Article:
There Is No Iran Deal: West, Iran Differ Sharply over Terms


The United Nations Security Council voted 15-0 on Monday to pass Resolution 2231, which endorses the Iran nuclear deal–“the Joint Comprehensive Plan of Action [JCPOA] signed in Vienna by the five permanent members of the Council, plus Germany, the European Union and Iran.” However, there are already sharp disagreements between Iran and the rest of the world as to what that deal actually means.

Iran’s Foreign Ministry claims, for example, that the deal does not actually cover its ballistic missile program, as advertised. Restrictions on ballistic missiles are to be ended after eight years, according to the JCPOA. However, Iran says, according to the Times of Israel, that the UN Security C0uncil resolution and the deal do not apply to its own missiles because they “have not been conceived to carry nuclear weapons.”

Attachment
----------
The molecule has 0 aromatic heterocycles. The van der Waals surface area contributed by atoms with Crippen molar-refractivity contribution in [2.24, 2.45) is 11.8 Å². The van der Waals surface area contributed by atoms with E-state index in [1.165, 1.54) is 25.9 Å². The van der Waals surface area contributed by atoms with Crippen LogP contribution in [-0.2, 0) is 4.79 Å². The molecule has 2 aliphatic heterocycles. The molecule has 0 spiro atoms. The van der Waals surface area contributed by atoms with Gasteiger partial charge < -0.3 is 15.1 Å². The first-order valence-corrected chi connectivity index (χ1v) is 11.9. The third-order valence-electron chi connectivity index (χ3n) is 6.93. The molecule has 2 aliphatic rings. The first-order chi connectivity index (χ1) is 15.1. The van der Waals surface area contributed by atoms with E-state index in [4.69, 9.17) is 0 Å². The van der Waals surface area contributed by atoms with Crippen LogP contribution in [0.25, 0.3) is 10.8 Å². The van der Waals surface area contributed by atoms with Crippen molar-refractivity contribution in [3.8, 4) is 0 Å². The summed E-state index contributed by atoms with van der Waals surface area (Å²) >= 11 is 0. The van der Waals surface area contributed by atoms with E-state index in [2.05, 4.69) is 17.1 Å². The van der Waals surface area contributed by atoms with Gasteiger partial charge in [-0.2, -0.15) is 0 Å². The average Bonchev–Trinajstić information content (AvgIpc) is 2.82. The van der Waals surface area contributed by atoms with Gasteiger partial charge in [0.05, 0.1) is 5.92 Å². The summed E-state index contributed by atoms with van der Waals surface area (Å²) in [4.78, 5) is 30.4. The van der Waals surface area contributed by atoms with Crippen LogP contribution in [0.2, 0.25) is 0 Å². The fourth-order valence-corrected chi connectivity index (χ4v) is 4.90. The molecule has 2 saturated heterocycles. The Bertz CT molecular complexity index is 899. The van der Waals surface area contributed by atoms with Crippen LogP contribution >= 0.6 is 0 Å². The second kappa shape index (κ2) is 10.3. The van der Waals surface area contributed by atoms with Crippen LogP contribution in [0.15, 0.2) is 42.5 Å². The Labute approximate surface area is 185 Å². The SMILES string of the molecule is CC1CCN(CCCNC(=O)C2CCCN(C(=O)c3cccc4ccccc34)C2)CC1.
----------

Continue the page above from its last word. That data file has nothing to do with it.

Similarly, there is confusion as to whether the deal prevents Iran from accelerating its nuclear program after the deal expires, or whether that is just an option. Such (voluntary) restrictions would have to be approved under the Additional Protocol to the Non-Proliferation Treaty, which the Iranian parliament is supposed to ratify, but there is no deadline for it to do so; it could wait until deal expires, in theory.

Alan Dershowitz, who has worked on UN resolutions on the Middle East, suggests there may not have been a “meeting of the minds” on the Iran deal at all: “Is it a postponement for an uncertain number of years — 8, 10, 13, 14, 15 — of Iran’s ability to develop a nuclear weapon? Or is it an assurance that ‘Iran will not be able to develop a nuclear weapon?'”

These differences go far beyond the usual disputes over the precise interpretations of terms in an agreement. There seems to be a wide gulf between Iran and the West about what, in fact, is covered by the agreement. Other areas of confusion in the deal include access for international inspectors to Iranian military sites, which the Iranian Revolutionary Guard Corps apparently is refusing to accept or allow.

It will be hard to enforce a deal that is not, in fact, an agreement.



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